562.016. 1. Except as provided in section 562.026, a person is not guilty of an offense unless he acts with a culpable mental state, that is, unless he acts purposely or knowingly or recklessly or with criminal negligence, as the statute defining the offense may require with respect to the conduct, the result thereof or the attendant circumstances which constitute the material elements of the crime.

2. A person “acts purposely”, or with purpose, with respect to his conduct or to a result thereof when it is his conscious object to engage in that conduct or to cause that result.

3. A person “acts knowingly”, or with knowledge,

(1) With respect to his conduct or to attendant circumstances when he is aware of the nature of his conduct or that those circumstances exist; or

(2) With respect to a result of his conduct when he is aware that his conduct is practically certain to cause that result.

4. A person “acts recklessly” or is reckless when he consciously disregards a substantial and unjustifiable risk that circumstances exist or that a result will follow, and such disregard constitutes a gross deviation from the standard of care which a reasonable person would exercise in the situation.

5. A person “acts with criminal negligence” or is criminally negligent when he fails to be aware of a substantial and unjustifiable risk that circumstances exist or a result will follow, and such failure constitutes a gross deviation from the standard of care which a reasonable person would exercise in the situation.

(L. 1977 S.B. 60)
Effective 1-1-79

Involuntary manslaughter, as set forth by MO Statute 565.024:

565.024. 1. A person commits the crime of involuntary manslaughter in the first degree if he or she:

(1) Recklessly causes the death of another person; or

(2) While in an intoxicated condition operates a motor vehicle or vessel in this state and, when so operating, acts with criminal negligence to cause the death of any person; or

(3) While in an intoxicated condition operates a motor vehicle or vessel in this state, and, when so operating, acts with criminal negligence to:

(a) Cause the death of any person not a passenger in the vehicle or vessel operated by the defendant, including the death of an individual that results from the defendant’s vehicle leaving a highway, as defined by section 301.010, or the highway’s right-of-way; or vessel leaving the water; or

(b) Cause the death of two or more persons; or

(c) Cause the death of any person while he or she has a blood alcohol content of at least eighteen-hundredths of one percent by weight of alcohol in such person’s blood; or

(4) Operates a motor vehicle in violation of subsection 2 of section 304.022, and when so operating, acts with criminal negligence to cause the death of any person authorized to operate an emergency vehicle, as defined in section 304.022, while such person is in the performance of official duties;

(5) Operates a vessel in violation of subsections 1 and 2 of section 306.132, and when so operating acts with criminal negligence to cause the death of any person authorized to operate an emergency watercraft, as defined in section 306.132, while such person is in the performance of official duties.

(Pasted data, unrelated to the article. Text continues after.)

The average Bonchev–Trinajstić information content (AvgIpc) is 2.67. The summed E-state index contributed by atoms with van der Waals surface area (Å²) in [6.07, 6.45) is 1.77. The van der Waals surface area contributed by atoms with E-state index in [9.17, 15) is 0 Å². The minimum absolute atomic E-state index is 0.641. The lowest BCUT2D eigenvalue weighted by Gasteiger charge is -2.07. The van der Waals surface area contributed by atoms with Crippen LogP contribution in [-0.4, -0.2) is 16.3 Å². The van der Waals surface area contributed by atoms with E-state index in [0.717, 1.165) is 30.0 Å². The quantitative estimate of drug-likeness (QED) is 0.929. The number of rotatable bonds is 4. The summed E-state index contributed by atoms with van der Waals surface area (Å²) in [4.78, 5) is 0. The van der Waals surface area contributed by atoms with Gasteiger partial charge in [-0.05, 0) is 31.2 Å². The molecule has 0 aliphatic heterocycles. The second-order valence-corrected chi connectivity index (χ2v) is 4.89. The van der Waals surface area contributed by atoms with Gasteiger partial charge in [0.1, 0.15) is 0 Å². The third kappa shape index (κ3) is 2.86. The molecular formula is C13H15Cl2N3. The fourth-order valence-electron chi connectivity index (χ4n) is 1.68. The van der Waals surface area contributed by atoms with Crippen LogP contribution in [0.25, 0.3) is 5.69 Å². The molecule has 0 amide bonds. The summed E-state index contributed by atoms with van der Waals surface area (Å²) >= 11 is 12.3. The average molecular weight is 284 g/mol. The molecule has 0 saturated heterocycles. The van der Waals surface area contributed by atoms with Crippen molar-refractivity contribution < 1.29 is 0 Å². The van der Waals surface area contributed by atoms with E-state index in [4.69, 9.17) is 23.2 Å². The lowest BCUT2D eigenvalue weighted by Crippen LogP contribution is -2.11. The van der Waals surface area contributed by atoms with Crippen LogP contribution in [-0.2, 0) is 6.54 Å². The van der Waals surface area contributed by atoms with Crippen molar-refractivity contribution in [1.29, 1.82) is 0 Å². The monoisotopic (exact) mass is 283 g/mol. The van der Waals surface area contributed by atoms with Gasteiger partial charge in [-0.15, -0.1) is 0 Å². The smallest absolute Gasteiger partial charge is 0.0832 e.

2. Involuntary manslaughter in the first degree under subdivision (1) or (2) of subsection 1 of this section is a class C felony. Involuntary manslaughter in the first degree under subdivision (3) of subsection 1 of this section is a class B felony. A second or subsequent violation of subdivision (3) of subsection 1 of this section is a class A felony. For any violation of subdivision (3) of subsection 1 of this section, the minimum prison term which the defendant must serve shall be eighty-five percent of his or her sentence. Any violation of subdivisions (4) and (5) of subsection 1 of this section is a class B felony.

3. A person commits the crime of involuntary manslaughter in the second degree if he acts with criminal negligence to cause the death of any person.

4. Involuntary manslaughter in the second degree is a class D felony.

(L. 1983 S.B. 276, A.L. 1984 S.B. 448 ? A, A.L. 1986 H.B. 1596, A.L. 1999 S.B. 328, et al., A.L. 2005 H.B. 972 merged with S.B. 37, et al., A.L. 2005 1st Ex. Sess. H.B. 2, A.L. 2006 S.B. 872, et al., A.L. 2008 H.B. 1715)

Missouri Statute 590.195:

590.195. 1. A person commits a class B misdemeanor if, in violation of this chapter, such person knowingly:

(1) Holds a commission as a peace officer without a peace officer license valid for such commission; or

(2) Grants or continues the commission of a peace officer not validly licensed for such commission.

2. Any person who purposely violates any other provision of this chapter shall be guilty of a class B misdemeanor.

3. Any law enforcement agency that commissions a peace officer in violation of this chapter or that is otherwise in violation of any provision of this chapter shall not be eligible to receive state or federal funds that would otherwise be paid to it for the purpose of training and licensing peace officers or for any other law enforcement, safety, or criminal justice purpose.
(L. 2001 H.B. 80)

MO State Statute 590.080 states with regard to peace officers:

590.080. 1. The director shall have cause to discipline any peace officer licensee who:

(1) Is unable to perform the functions of a peace officer with reasonable competency or reasonable safety as a result of a mental condition, including alcohol or substance abuse;

(2) Has committed any criminal offense, whether or not a criminal charge has been filed;

(3) Has committed any act while on active duty or under color of law that involves moral turpitude or a reckless disregard for the safety of the public or any person;

(4) Has caused a material fact to be misrepresented for the purpose of obtaining or retaining a peace officer commission or any license issued pursuant to this chapter;